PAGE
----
Tire Threat: The Road to Recall
Ford, Firestone Face Mounting Concerns Over Safety, Accusations From Each Other
By TIMOTHY AEPPEL and MARC LIFSHER
Staff Reporters of THE WALL STREET JOURNAL
Ford Motor Co. and Bridgestone/Firestone Inc. continued their
public feuding Wednesday, even as safety concerns mounted
for both companies' products.
Ford's popular Explorer sport-utility vehicle came under
scrutiny in Venezuela, as that South American country's
consumer-protection agency said it is asking that the vehicle
be banned from sale there following accidents in which the
Explorer rolled over. However, it was unclear whether the
Venezuelan government would take such an action.
Meanwhile, Ford's and Firestone's extraordinary exchange of
accusations in recent days has left some consumers in the
U.S. wary of both companies' products. The House Commerce
Committee, which investigated Firestone's recall of 6.5
million tires last summer, has said it soon will conduct a
fresh round of hearings as new safety concerns emerge about
the Ford Explorer and Firestone tires.
Ford announced on Tuesday it would spend as much as $3
billion to replace between 10 million and 13 million Firestone
tires that weren't included in last summer's recall. Ford said
its move was prompted by new data showing higher than
normal problems of tread separations in the nonrecalled
tires. On Monday, Firestone said it would no longer do
business with Ford in North America, Central America and
South America, saying the auto maker was ignoring safety
issues with its Explorer. Firestone cited its own data that
show the Explorer experiencing more rollovers than the Ford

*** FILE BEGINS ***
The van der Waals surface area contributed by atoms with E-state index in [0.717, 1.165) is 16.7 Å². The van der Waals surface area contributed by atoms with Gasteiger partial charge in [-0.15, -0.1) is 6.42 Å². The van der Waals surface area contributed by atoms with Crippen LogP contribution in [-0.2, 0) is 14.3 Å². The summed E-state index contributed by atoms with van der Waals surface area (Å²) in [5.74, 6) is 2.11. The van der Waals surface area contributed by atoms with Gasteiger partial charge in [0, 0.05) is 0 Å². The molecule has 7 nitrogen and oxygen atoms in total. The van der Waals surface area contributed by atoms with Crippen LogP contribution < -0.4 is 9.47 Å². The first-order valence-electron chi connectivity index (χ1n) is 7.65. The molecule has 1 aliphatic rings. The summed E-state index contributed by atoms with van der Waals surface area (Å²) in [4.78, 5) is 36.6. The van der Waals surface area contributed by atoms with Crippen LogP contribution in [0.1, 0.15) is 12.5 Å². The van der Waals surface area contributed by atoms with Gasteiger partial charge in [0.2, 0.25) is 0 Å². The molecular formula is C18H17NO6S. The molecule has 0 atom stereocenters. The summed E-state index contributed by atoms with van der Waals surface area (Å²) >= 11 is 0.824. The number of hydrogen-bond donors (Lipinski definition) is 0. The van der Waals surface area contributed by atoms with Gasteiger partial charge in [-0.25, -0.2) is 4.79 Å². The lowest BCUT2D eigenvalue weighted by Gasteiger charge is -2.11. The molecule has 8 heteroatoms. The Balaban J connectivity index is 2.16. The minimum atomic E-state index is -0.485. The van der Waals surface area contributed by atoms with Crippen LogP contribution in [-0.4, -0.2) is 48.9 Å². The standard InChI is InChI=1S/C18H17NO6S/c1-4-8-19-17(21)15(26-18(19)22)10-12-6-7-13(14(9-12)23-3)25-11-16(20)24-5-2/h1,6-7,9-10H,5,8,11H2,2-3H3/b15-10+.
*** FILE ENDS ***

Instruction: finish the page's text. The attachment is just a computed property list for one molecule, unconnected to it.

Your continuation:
Ranger pickup equipped with the same tires.
However, Firestone's parent, Bridgestone Corp. of Japan,
apparently sought to separate itself from the fracas between
its U.S. unit and the auto maker. On Tuesday, Bridgestone
Chief Executive Shigeo Watanabe wrote in a letter to Ford
CEO Jacques Nasser, "Bridgestone group has respected Ford
Motor group as one of the most important customers, and
would like to emphasize that the decision [Firestone] has
made is only for the business in the Americas. I strongly wish
that we could and will be the best supplier for Ford Motor
group in the rest of the world." The letter was released by
Firestone confirmed that its CEO, John Lampe, didn't see the
letter before it was sent. "It's not surprising" that Mr. Lampe
didn't see it, said Jill Bratina, a Firestone spokeswoman.
"Bridgestone Japan had indicated to us that they would
continue relationships with Ford elsewhere."
The uproar is spooking consumers. Patricia McLean, in La
Canada, Calif., says she regrets owning a 2000 Ford Explorer
"Eddie Bauer" edition with 16-inch Wilderness tires. The
62-year-old retired secretary was relieved last summer to
learn her tires were supposedly the good ones. "Now they're
blaming the car malfunctioning and the tires both," she says,
"so mainly, I'm afraid."
Mrs. McLean says she and her family may cancel an August
vacation to Washington state, as she now fears driving her
Explorer such long distances. She said she called a Ford
dealer on Tuesday but was told there was no information
about how the tire replacement would proceed.